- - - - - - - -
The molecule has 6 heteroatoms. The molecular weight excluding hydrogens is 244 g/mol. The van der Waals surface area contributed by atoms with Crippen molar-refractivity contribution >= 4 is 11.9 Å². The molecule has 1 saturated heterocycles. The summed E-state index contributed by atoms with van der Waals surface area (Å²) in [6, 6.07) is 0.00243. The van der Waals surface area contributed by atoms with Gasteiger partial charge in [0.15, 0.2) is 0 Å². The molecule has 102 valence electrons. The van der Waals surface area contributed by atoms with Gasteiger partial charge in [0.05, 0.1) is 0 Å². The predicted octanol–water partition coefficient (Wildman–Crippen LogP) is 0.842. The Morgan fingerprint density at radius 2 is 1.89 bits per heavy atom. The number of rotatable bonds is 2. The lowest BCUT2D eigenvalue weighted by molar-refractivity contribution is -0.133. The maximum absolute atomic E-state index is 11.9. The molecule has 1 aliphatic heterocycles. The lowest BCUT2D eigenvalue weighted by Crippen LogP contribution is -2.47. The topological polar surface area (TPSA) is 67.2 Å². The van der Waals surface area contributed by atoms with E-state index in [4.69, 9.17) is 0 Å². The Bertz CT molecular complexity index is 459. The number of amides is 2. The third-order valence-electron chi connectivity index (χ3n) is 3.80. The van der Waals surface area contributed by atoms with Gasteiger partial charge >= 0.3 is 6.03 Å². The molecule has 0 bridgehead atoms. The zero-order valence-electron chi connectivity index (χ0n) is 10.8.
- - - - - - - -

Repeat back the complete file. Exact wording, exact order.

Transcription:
The molecule has 6 heteroatoms. The molecular weight excluding hydrogens is 244 g/mol. The van der Waals surface area contributed by atoms with Crippen molar-refractivity contribution >= 4 is 11.9 Å². The molecule has 1 saturated heterocycles. The summed E-state index contributed by atoms with van der Waals surface area (Å²) in [6, 6.07) is 0.00243. The van der Waals surface area contributed by atoms with Gasteiger partial charge in [0.15, 0.2) is 0 Å². The molecule has 102 valence electrons. The van der Waals surface area contributed by atoms with Gasteiger partial charge in [0.05, 0.1) is 0 Å². The predicted octanol–water partition coefficient (Wildman–Crippen LogP) is 0.842. The Morgan fingerprint density at radius 2 is 1.89 bits per heavy atom. The number of rotatable bonds is 2. The lowest BCUT2D eigenvalue weighted by molar-refractivity contribution is -0.133. The maximum absolute atomic E-state index is 11.9. The molecule has 1 aliphatic heterocycles. The lowest BCUT2D eigenvalue weighted by Crippen LogP contribution is -2.47. The topological polar surface area (TPSA) is 67.2 Å². The van der Waals surface area contributed by atoms with E-state index in [4.69, 9.17) is 0 Å². The Bertz CT molecular complexity index is 459. The number of amides is 2. The third-order valence-electron chi connectivity index (χ3n) is 3.80. The van der Waals surface area contributed by atoms with Gasteiger partial charge >= 0.3 is 6.03 Å². The molecule has 0 bridgehead atoms. The zero-order valence-electron chi connectivity index (χ0n) is 10.8.